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Yom Kippur Boldness: Stealing from the angels in the holiest of prayers during Yom Kippur. Rabbi Chaya Rowen Baker concludes that the midrashic explanation of this brave act adds a sense of courage to the holy day’s prayers.
The prayers with which we bring in Yom Kippur, our day of repent and atonement, evoke a sense of boldness. Of course the prayers of the entire day are designed also to evoke humility, such as – אבינו מלכנו, חננו ועננו, hear our plea and pardon us, because we lack the deeds to redeem us… or the different confessions attributing to ourselves sins in all areas of life, from aleph to tav (A-Z).
But we can also find boldness, particularly in the opening prayers of the day.
Even before the holiday actually begins, before sunset, we say:
“על דעת המקום – On behalf of the Makom (God)
And on behalf of the kahal – the public present.
בישיבה של מעלה – in convocation of the heavenly court,
and convocation of the earthly court,
We declare it permissible
to pray with the sinners”
How dare we determine things “On behalf of the entire public”? and “On behalf of God?!” On what authority do we declare how it is permissible to pray?
Then we go on to nullify our vows in an obscure text, which does not meet the halachic requirements of nullifying actual specific vows – AND we nullify them in advance! Mentioning among others the vows that we have not yet even made!
And further – in Maariv for Yom Kippur – we ceremoniously say out loud in full voice – just this once in the entire year – that which on every other occasion – 3 or 4 times daily – we say in a whisper: “ברוך שם כבודו לעולם ועד”, recited right after the verse שמע ישראל in our daily prayers.
Midrash Devarim Rabbah explains that this sentence, “ברוך שם כבודו לעולם ועד”, is the words with which the angels were praising God when Moses was receiving the Torah. Moses heard these words of praise, thought it was a great phrase, and taught it to Israel to use in their prayers. The Midrash compares Israel to someone who stole a jewel and gave it to his wife and told her to wear the jewel only inside the house, so that no one would see that she is wearing stolen jewelry. This is the Midrash’s explanation for why we whisper this sentence of praise — because it was stolen from the angels.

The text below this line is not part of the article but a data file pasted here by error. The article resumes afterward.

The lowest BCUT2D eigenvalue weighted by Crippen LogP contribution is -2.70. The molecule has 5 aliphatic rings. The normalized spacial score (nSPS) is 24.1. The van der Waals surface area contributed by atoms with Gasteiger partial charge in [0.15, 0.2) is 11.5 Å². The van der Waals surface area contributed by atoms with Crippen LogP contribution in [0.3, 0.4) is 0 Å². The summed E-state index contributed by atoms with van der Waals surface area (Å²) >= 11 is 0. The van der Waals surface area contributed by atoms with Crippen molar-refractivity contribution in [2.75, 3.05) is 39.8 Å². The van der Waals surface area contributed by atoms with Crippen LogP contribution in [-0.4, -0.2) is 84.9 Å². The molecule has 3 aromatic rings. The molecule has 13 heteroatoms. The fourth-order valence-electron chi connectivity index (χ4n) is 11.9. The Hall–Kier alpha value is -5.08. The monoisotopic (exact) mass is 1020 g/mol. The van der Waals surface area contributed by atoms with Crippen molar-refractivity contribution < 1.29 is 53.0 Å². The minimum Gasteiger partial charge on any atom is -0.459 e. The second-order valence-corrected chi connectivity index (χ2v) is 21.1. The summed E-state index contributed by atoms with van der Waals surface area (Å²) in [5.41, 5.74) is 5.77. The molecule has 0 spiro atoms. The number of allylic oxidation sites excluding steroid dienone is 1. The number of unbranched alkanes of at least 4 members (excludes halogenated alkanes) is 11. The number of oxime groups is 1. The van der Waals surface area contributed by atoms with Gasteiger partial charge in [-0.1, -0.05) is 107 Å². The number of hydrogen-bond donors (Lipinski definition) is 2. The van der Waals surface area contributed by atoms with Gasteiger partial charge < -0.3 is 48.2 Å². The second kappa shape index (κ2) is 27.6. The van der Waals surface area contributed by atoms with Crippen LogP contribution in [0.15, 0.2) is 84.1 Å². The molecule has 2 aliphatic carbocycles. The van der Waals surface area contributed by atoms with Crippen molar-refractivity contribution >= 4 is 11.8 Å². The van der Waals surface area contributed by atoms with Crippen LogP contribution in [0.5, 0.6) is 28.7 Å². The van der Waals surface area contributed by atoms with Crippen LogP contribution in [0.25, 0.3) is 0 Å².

On Yom Kippur we say it out loud, because we are like angels on Yom Kippur. Now it is true that many of the Yom Kippur customs are there to invoke that feeling – the avoidance of bodily pleasures and even basic human needs, white clothing and the Ashkenazi kittel, resembling shrouds… but to say that on this day we are as audacious as to declare our theft from the angels adds to the sense that the Yom Kippur prayers are to evoke not only humility, guilt, and awe – but also courage, boldness, and a sense of competence.
Introspection is hard work. Improving ourselves is hard work. Asking for forgiveness is awkward and difficult and when we do it sincerely, and not out of obligation, it requires us to put aside our counterpart’s guilt, which is so easy to hang on to when we have a conflict, and take responsibility. And it’s daunting and burdensome and requires a lot of strength.
The rituals of Yom Kippur are there to lift us up to this work. To ponder that which we did wrong and maybe didn’t do and maybe we did and don’t think we did or didn’t want to admit… and also to inspire in us the courage and the sense of ability required for this job.
I wish all of us the necessary combination of humility and courage, to make the most of these days.
גמר חתימה טובה from Schechter
Rabbi Chaya Rowen Baker, Dean, The Schechter Rabbinical Seminary.
Ordained in 2007 by the Schechter Rabbinical Seminary, Rabbi Rowen Baker has served, since her ordination, as the rabbi of Kehillat Ramot-Zion in French Hill, Jerusalem. Ramot Zion, a flagship Masorti congregation, is home to many Israelis in search of a meaningful connection to Jewish tradition in a rapidly changing world. For the past eight years, she has served as Coordinator of Practical Rabbinics at SRS.
Much of Rabbi Rowen Baker’s work is done outside the synagogue space, with those not accustomed to synagogue life, so as to make accessible a vibrant Jewish approach and practice which is part of all walks of life. In 2015 she was the first Masorti rabbi – and the first ever female rabbi – to be invited to teach Torah at the Israeli President’s residence.
Rabbi Rowen Baker holds an MA with Distinction in Talmud and Jewish Thought from The Schechter Institute, and a BA in Jewish History and Archeology from the Hebrew University of Jerusalem. She is a fellow at the Honey Foundation for Israel and a member of the Rabbinical Assembly Executive Council.
Rabbi Rowen Baker lives in French Hill, Jerusalem with her husband Etai, their four children and their dog Hummus.